A device designed to help adults with the most severe cases of asthma – without the use of drugs – is getting closer to becoming available in the U.S. Results of the Asthma Intervention Research 2 (AIR2) trial of the Alair Bronchial Thermoplasty system, developed by Asthmatx (Sunnyvale, California), were reported today at ATS 2009, the international conference of the American Thoracic Society (New York), in San Diego. The Alair system is on track to becoming the first device therapy available for asthma patients in the U.S.
According to Asthmatx, the AIR2 results demonstrated statistically significant improvements in quality of life measurements and reductions in asthma attacks (severe exacerbations) and emergency room visits for respiratory symptoms in adults with severe asthma who underwent bronchial thermoplasty delivered by the Alair system.
"The reduction in asthma attacks and improvements in quality of life are consistent with the outcomes from previous trials," said Mario Castro, MD, a professor of medicine and pediatrics at the Washington University School of Medicine (St. Louis), and a principal investigator in the AIR2 trial. "These outcomes provide further clinical evidence needed to demonstrate the safety, effectiveness and long term benefits of bronchial thermoplasty."
The AIR2 trial was designed to evaluate the safety and effectiveness of bronchial thermoplasty in adult patients with severe asthma who were symptomatic, despite being treated with high doses of standard of care medications (high dose inhaled corticosteroids and long-acting bronchodilators). The study was a randomized, double-blind, sham-controlled trial and enrolled 297 patients at 30 sites in six countries. The primary effectiveness endpoint was the change from baseline in Asthma Quality of Life Questionnaire (AQLQ) score. Comparing the short and long-term safety profiles for both the treatment and sham control groups assessed safety, Asthmatx noted.
According to the company, the key statistically significant clinical findings of the trial were: improvement in the average AQLQ score at six-, nine-, and 12 months over sham control; four out of five Alair-treated patients responded with a clinically significant improvement in AQLQ compared to 64% of sham controls; 32% reduction in asthma attacks; 84% reduction in emergency room visits for respiratory symptoms; 36% reduction in patients reporting episodes of asthma (multiple symptoms) adverse events; and 66% reduction in days lost from work/school or other activities due to respiratory symptoms.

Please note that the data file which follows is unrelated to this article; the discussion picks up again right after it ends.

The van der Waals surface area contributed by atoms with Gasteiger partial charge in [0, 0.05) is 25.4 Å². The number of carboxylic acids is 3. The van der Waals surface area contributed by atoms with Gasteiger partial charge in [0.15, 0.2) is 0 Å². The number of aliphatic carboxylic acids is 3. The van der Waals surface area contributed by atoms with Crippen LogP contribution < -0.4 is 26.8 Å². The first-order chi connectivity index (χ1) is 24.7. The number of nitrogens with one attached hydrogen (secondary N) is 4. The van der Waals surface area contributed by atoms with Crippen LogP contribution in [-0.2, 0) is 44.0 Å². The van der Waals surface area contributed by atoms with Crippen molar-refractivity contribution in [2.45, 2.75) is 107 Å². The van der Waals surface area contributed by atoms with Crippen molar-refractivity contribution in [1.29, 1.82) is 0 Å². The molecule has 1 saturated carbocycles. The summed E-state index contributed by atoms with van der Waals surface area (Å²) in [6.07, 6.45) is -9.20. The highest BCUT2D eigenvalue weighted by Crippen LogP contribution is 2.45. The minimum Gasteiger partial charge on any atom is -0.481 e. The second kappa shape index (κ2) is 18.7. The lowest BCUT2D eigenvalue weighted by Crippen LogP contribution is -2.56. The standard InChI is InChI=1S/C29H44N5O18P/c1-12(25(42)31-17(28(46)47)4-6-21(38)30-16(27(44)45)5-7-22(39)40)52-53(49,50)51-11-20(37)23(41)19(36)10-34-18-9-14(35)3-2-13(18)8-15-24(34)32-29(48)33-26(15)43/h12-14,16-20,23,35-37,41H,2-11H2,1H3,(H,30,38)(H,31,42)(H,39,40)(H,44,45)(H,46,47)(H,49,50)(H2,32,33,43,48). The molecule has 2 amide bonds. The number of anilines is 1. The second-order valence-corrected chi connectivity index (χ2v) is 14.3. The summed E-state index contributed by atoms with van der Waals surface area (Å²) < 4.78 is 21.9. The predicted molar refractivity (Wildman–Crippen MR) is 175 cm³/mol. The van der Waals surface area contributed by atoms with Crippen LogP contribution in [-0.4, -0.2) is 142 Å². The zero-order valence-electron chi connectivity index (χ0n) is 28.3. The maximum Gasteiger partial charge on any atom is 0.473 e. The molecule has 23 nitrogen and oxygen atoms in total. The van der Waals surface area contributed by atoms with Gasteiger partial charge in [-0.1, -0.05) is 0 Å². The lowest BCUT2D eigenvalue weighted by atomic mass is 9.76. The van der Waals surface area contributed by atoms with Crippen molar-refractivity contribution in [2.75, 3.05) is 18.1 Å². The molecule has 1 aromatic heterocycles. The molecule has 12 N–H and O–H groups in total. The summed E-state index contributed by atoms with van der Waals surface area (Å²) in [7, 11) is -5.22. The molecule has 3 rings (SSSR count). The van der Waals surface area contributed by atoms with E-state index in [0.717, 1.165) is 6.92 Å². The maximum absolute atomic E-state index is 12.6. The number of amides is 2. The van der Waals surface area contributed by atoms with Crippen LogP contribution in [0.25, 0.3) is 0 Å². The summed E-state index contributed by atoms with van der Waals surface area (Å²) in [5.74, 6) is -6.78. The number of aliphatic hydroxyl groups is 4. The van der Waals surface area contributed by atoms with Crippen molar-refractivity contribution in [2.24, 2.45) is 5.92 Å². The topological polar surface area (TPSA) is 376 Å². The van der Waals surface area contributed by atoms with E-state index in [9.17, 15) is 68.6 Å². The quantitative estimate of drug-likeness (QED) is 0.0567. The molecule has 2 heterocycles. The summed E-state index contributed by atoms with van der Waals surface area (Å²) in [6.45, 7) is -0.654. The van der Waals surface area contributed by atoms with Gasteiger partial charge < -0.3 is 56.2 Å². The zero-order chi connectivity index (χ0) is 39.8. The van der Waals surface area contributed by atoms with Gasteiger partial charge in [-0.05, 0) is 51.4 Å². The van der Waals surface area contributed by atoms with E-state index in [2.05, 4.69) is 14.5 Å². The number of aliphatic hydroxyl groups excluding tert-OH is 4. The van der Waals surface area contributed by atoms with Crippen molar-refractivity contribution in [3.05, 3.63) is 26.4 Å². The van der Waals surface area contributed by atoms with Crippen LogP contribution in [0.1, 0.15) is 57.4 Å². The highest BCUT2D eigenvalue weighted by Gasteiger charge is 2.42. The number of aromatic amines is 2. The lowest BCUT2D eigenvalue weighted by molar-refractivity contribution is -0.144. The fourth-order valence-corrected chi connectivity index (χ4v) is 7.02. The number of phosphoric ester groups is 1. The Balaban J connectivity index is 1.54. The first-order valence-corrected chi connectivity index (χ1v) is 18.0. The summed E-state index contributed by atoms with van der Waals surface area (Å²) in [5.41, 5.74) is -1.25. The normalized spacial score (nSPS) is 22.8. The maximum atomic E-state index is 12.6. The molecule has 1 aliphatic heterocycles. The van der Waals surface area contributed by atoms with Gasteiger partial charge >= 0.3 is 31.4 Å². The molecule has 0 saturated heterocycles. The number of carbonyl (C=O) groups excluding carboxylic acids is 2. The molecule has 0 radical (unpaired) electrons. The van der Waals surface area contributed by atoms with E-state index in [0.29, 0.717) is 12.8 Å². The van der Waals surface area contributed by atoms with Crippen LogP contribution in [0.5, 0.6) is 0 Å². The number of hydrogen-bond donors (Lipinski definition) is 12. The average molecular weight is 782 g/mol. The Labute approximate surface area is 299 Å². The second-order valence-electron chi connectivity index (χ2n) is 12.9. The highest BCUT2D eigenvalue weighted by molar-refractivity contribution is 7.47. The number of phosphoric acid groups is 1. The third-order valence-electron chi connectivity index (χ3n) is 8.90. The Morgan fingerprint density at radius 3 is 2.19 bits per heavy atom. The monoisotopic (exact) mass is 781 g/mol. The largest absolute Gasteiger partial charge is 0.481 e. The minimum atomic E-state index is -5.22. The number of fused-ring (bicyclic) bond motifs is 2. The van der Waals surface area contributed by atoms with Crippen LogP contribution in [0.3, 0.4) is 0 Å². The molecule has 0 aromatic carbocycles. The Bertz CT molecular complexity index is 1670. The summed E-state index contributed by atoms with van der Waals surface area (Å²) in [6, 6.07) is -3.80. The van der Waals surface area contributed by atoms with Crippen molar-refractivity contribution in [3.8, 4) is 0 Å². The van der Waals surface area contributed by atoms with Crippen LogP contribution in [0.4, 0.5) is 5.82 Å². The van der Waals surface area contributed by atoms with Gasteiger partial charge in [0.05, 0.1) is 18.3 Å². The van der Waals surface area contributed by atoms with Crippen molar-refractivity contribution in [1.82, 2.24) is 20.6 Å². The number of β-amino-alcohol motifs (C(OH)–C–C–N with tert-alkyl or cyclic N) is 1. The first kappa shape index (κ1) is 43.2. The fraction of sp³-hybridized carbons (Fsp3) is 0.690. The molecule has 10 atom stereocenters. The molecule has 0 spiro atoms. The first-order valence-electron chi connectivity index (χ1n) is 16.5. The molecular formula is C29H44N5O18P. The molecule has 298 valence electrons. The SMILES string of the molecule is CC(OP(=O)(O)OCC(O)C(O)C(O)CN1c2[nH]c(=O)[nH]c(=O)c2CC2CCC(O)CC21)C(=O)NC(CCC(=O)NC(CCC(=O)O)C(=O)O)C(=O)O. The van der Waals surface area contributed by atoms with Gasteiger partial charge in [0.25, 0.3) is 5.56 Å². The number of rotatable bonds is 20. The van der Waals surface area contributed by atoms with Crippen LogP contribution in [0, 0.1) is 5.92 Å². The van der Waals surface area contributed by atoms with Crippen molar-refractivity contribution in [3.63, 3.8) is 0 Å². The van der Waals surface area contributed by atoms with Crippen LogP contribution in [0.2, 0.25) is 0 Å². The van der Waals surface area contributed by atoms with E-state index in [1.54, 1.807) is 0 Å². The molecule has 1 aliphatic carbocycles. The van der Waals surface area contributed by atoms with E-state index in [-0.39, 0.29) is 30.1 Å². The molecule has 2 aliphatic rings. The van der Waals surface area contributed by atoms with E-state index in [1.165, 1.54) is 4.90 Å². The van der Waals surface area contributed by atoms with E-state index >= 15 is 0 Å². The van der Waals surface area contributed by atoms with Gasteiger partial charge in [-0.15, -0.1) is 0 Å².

While investigators were expecting to reach the primary endpoints of the AIR2 trial, Castro told Medical Device Daily that he was somewhat surprised at the "pretty marked reduction in severe exacerbations of asthma and emergency room visits," because "typically studies have to be quite large with asthma to meet an endpoint like that."
In fact, those were the results that had the most impact with doctors and patients because they can relate to a number of ER visits more so than some of the other findings, Asthmatx CEO Glen French told MDD.
Bronchial thermoplasty is a non-drug procedure for asthma. The treatment is performed through the working channel of a standard flexible bronchoscope that is introduced through a patient's nose or mouth, and into their lungs. The tip of the small diameter Alair catheter is expanded to contact the walls of targeted airways. Controlled thermal energy is then delivered to the airway walls to reduce the presence of airway smooth muscle that narrows the airways in patients with asthma. The minimally invasive procedure, like many other flexible endoscopy procedures, is done under light anesthesia, and the patient returns home the same day, according to Asthmatx.
Castro told MDD that the treatment is actually delivered in three sessions: first in the right lower lobe of the lung; next in the left lower lobe; and the third in the upper lobes. The patient has to wait about two weeks between sessions to ensure that they are stable enough to go through the procedure, he said.